Noone saw the raccoon-like circles under my eyes from skimping on sleep that I covered so meticulously with concealer. Noone saw the pounding of my heart from trying to sustain myself on nonfat lattes and the occasional piece of candy. Noone saw the tears that came on a daily basis because I never felt sufficient; the sobs that erupted unpredictably because I resented myself.
It is simple to look at someone’s seemingly genuine smiles and hear their uncontrollable laughter and presume that she is happy, but the truth is not always visible. I am not the happy-go-lucky person that my peers see trekking around campus everyday; I would even characterize myself as the opposite: anxious and depressed.
Previously I wrote a post entitled “On Disabilities, Relationships, And Gender Roles” in which I explained the effect physical disabilities have on one’s sexuality. I included an anecdote about my personal struggles with body image and obsession with weight loss. In that post, I eluded the notion that these are still battles I am fighting. It would be dishonest of me to say that I am better now and that I never restrict my calories or engage in any other disordered habits. My food intake is connected to my level of stress, happiness, and my perfectionist tendencies, so I am not the healthiest eater. I am the stereotypical “all-or-nothing” person; I can go days without eating, but eventually, I cave and gorge myself on anything I can find. The guilt that follows usually causes me to exercise (sometimes compulsively), induce vomiting, use laxatives, or fast, which allows the cycle to continue.
Upon the realization of my body image issues, people often say, “You’re thin,” “You look normal,” or “Weight doesn’t matter,” and these may be true statements; however, my disordered behavior is rooted in deeper psychological issues. Telling me to “Just eat healthily and exercise” will not rid me of the problems I face on a daily basis. I have anxiety and depression. In order to cope with these issues or any issues, I have always turned to food; whether I am over-exercising, under-eating, bingeing, purging, or using laxatives, I abuse food and my body. I could be severely underweight, morbidly obese, or somewhere in between, but my weight would not alter my relationship with food. This is because hunger pangs and uncomfortable fullness distract me from my emotions. If I feel lonely or neglected, I can starve myself and only be concerned with physical symptoms such as lightheadedness, an empty stomach, ringing ears, and shakiness. Noone wants to experience these symptoms unless their only alternative is acknowledging their self-loathing or their uncontrollable nervousness.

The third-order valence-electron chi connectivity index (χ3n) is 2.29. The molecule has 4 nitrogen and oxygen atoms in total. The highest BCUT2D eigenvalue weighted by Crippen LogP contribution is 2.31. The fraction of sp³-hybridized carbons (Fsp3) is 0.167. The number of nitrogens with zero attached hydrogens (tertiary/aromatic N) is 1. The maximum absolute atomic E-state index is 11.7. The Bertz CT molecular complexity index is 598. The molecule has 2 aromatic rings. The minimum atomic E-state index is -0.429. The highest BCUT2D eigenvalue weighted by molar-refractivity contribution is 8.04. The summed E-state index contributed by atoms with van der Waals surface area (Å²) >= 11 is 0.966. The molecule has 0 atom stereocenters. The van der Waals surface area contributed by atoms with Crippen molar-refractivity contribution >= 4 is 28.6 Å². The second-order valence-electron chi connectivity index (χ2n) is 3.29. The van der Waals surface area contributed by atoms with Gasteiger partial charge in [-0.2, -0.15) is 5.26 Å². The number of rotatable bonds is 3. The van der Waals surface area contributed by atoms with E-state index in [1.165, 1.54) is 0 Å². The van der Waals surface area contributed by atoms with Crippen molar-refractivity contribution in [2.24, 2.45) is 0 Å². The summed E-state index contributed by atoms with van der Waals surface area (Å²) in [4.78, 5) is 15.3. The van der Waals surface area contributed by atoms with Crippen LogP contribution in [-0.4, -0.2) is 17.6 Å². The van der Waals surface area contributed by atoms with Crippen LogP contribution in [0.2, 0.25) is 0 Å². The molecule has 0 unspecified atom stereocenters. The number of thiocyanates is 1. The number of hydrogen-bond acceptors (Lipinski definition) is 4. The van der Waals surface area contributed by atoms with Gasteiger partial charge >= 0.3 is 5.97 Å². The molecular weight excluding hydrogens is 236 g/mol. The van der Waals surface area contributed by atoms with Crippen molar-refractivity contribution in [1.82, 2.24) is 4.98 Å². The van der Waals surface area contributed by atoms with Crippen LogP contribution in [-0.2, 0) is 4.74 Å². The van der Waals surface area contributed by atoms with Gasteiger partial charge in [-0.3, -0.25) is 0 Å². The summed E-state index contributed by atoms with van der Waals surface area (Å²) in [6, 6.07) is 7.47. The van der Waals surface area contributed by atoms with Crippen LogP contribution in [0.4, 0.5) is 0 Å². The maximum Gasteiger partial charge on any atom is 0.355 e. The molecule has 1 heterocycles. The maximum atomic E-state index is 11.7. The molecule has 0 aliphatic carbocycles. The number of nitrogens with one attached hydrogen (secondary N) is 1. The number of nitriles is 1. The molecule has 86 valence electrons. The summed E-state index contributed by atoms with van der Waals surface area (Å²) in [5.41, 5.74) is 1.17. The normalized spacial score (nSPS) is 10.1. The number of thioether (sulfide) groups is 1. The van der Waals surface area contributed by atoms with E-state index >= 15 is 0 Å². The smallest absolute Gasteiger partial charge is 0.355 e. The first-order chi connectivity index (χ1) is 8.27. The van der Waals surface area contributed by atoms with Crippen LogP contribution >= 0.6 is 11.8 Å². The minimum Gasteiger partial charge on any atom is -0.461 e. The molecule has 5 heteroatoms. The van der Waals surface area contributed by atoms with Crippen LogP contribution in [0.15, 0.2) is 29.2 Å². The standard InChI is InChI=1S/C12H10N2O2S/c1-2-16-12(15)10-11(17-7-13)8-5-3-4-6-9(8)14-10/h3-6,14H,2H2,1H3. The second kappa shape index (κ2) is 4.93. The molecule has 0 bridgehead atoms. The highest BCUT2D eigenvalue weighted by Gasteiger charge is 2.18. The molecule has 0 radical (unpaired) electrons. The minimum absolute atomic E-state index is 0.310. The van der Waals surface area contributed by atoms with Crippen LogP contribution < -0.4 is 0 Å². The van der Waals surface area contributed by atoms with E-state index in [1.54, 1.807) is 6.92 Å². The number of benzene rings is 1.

On the opposite side of the spectrum, when my blood sugar dips too low, my mood becomes depressed. At this point, I typically feel void of all emotions, and I fill that void with food. Unlike overeating, which most people have experienced (just think of Thanksgiving dinner), bingeing occurs when the person eating feels as if he is possessed by some outside force and cannot stop himself; during binge episodes, food is often consumed rapidly. It usually occurs as a result of a negative emotion like depression, stress, anxiety, fear, loneliness, or insecurity. Typically people are ashamed of bingeing and may hide wrappers, lie about food, or refuse to eat in public. In high school, I skipped lunch and would occasionally binge on snacks like chips or crackers, but in college, I am trapped in the cycle of restricting, bingeing, and sometimes purging.
I cannot think of a moment since I have been here that I was not consumed with the notion of food; I imagine eating it, calculate calories, plan my meals, and search for pictures of food on the internet. Whenever someone in one of my classes is eating (even something as measly as a granola bar), I lose my focus and am stuck thinking about food for the next half hour. Needless to say, my obsession with food is distracting; I have a difficult time concentrating on schoolwork when I am too busy considering what I can eat without surpassing my calorie limit, and it is challenging to connect with people when every event involves food or highly caloric beverages. Even when people are just “hanging out” in college, they will often make popcorn, order food, or consume highly caloric beverages. Obviously, this is a barrier for me; if I am restricting my food intake, I do not want my friends to intervene, but I also do not want to seem antisocial by locking myself in my room.
I do not expect my peers to change their habits to cater to my feelings towards food and my body, but I do think people should be aware of them so they do not mistake my withdrawnness for rudeness. As I begin to confront the underlying issues that have caused my problems with food, I hope that I can open myself up to friendship again and learn how to handle my emotions in healthier ways.